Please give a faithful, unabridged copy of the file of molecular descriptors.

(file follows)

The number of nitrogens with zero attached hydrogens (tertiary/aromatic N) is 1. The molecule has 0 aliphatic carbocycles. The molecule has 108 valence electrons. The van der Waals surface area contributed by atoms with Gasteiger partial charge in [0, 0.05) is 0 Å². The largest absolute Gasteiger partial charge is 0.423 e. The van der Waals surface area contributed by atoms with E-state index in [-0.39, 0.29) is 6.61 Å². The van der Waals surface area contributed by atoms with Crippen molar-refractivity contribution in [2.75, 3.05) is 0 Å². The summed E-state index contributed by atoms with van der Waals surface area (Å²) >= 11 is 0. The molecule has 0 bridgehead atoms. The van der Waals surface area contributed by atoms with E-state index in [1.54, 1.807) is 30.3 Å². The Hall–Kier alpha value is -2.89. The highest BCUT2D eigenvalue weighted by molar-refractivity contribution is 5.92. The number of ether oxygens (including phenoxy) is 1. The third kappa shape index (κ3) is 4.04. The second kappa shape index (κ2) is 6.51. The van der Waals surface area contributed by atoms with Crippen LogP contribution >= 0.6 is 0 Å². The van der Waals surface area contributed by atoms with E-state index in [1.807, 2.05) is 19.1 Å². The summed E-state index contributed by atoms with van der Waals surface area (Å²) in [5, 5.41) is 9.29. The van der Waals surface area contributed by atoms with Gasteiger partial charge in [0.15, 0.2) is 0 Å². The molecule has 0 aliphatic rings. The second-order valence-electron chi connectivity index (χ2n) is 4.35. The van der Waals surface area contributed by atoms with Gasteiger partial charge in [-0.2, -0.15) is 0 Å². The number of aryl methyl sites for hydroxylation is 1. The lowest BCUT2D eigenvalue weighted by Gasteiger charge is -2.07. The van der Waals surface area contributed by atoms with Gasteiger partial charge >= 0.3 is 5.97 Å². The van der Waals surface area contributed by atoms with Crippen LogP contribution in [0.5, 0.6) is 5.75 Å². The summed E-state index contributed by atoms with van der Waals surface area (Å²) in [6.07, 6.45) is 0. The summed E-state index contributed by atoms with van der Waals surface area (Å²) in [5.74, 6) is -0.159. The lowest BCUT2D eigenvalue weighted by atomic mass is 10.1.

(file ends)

The number of nitrogens with zero attached hydrogens (tertiary/aromatic N) is 1. The molecule has 0 aliphatic carbocycles. The molecule has 108 valence electrons. The van der Waals surface area contributed by atoms with Gasteiger partial charge in [0, 0.05) is 0 Å². The largest absolute Gasteiger partial charge is 0.423 e. The van der Waals surface area contributed by atoms with E-state index in [-0.39, 0.29) is 6.61 Å². The van der Waals surface area contributed by atoms with Crippen molar-refractivity contribution in [2.75, 3.05) is 0 Å². The summed E-state index contributed by atoms with van der Waals surface area (Å²) >= 11 is 0. The molecule has 0 bridgehead atoms. The van der Waals surface area contributed by atoms with E-state index in [1.54, 1.807) is 30.3 Å². The Hall–Kier alpha value is -2.89. The highest BCUT2D eigenvalue weighted by molar-refractivity contribution is 5.92. The number of ether oxygens (including phenoxy) is 1. The third kappa shape index (κ3) is 4.04. The second kappa shape index (κ2) is 6.51. The van der Waals surface area contributed by atoms with Crippen LogP contribution >= 0.6 is 0 Å². The van der Waals surface area contributed by atoms with E-state index in [1.807, 2.05) is 19.1 Å². The summed E-state index contributed by atoms with van der Waals surface area (Å²) in [5, 5.41) is 9.29. The van der Waals surface area contributed by atoms with Gasteiger partial charge in [0.15, 0.2) is 0 Å². The molecule has 0 aliphatic rings. The second-order valence-electron chi connectivity index (χ2n) is 4.35. The van der Waals surface area contributed by atoms with Gasteiger partial charge in [-0.2, -0.15) is 0 Å². The number of aryl methyl sites for hydroxylation is 1. The lowest BCUT2D eigenvalue weighted by Gasteiger charge is -2.07. The van der Waals surface area contributed by atoms with Gasteiger partial charge >= 0.3 is 5.97 Å². The van der Waals surface area contributed by atoms with Crippen LogP contribution in [0.5, 0.6) is 5.75 Å². The summed E-state index contributed by atoms with van der Waals surface area (Å²) in [6.07, 6.45) is 0. The summed E-state index contributed by atoms with van der Waals surface area (Å²) in [5.74, 6) is -0.159. The lowest BCUT2D eigenvalue weighted by atomic mass is 10.1.